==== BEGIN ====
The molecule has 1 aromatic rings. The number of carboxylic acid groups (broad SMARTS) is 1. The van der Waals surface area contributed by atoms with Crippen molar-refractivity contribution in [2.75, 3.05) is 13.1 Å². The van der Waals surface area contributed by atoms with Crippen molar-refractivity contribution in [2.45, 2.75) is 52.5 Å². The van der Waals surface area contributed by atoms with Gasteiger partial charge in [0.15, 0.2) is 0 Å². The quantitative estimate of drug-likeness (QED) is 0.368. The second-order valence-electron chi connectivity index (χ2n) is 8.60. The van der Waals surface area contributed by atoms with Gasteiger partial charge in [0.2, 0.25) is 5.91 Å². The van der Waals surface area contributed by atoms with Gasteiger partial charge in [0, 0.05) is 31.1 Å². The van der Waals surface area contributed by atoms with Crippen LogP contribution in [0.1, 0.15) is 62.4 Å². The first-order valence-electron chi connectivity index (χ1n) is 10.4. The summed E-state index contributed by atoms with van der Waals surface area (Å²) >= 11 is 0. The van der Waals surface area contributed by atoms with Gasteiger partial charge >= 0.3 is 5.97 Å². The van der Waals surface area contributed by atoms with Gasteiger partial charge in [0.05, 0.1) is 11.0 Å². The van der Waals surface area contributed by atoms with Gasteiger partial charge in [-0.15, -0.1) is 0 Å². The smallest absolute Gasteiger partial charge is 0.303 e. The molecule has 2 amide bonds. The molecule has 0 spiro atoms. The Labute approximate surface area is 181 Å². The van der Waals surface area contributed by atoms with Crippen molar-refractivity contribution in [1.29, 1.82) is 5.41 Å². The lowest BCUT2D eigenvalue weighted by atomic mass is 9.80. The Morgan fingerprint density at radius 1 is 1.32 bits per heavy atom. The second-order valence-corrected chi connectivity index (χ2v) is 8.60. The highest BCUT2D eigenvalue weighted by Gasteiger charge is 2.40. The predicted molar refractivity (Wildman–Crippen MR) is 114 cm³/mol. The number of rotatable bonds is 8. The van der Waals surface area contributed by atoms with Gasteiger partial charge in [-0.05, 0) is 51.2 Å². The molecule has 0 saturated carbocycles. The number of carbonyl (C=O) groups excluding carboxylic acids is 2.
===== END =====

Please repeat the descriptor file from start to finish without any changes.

The molecule has 1 aromatic rings. The number of carboxylic acid groups (broad SMARTS) is 1. The van der Waals surface area contributed by atoms with Crippen molar-refractivity contribution in [2.75, 3.05) is 13.1 Å². The van der Waals surface area contributed by atoms with Crippen molar-refractivity contribution in [2.45, 2.75) is 52.5 Å². The van der Waals surface area contributed by atoms with Gasteiger partial charge in [0.15, 0.2) is 0 Å². The quantitative estimate of drug-likeness (QED) is 0.368. The second-order valence-electron chi connectivity index (χ2n) is 8.60. The van der Waals surface area contributed by atoms with Gasteiger partial charge in [0.2, 0.25) is 5.91 Å². The van der Waals surface area contributed by atoms with Gasteiger partial charge in [0, 0.05) is 31.1 Å². The van der Waals surface area contributed by atoms with Crippen LogP contribution in [0.1, 0.15) is 62.4 Å². The first-order valence-electron chi connectivity index (χ1n) is 10.4. The summed E-state index contributed by atoms with van der Waals surface area (Å²) >= 11 is 0. The van der Waals surface area contributed by atoms with Gasteiger partial charge >= 0.3 is 5.97 Å². The van der Waals surface area contributed by atoms with Gasteiger partial charge in [0.05, 0.1) is 11.0 Å². The van der Waals surface area contributed by atoms with Gasteiger partial charge in [-0.15, -0.1) is 0 Å². The smallest absolute Gasteiger partial charge is 0.303 e. The molecule has 2 amide bonds. The molecule has 0 spiro atoms. The Labute approximate surface area is 181 Å². The van der Waals surface area contributed by atoms with Crippen molar-refractivity contribution in [1.29, 1.82) is 5.41 Å². The lowest BCUT2D eigenvalue weighted by atomic mass is 9.80. The Morgan fingerprint density at radius 1 is 1.32 bits per heavy atom. The second-order valence-corrected chi connectivity index (χ2v) is 8.60. The highest BCUT2D eigenvalue weighted by Gasteiger charge is 2.40. The predicted molar refractivity (Wildman–Crippen MR) is 114 cm³/mol. The number of rotatable bonds is 8. The van der Waals surface area contributed by atoms with Gasteiger partial charge in [-0.05, 0) is 51.2 Å². The molecule has 0 saturated carbocycles. The number of carbonyl (C=O) groups excluding carboxylic acids is 2.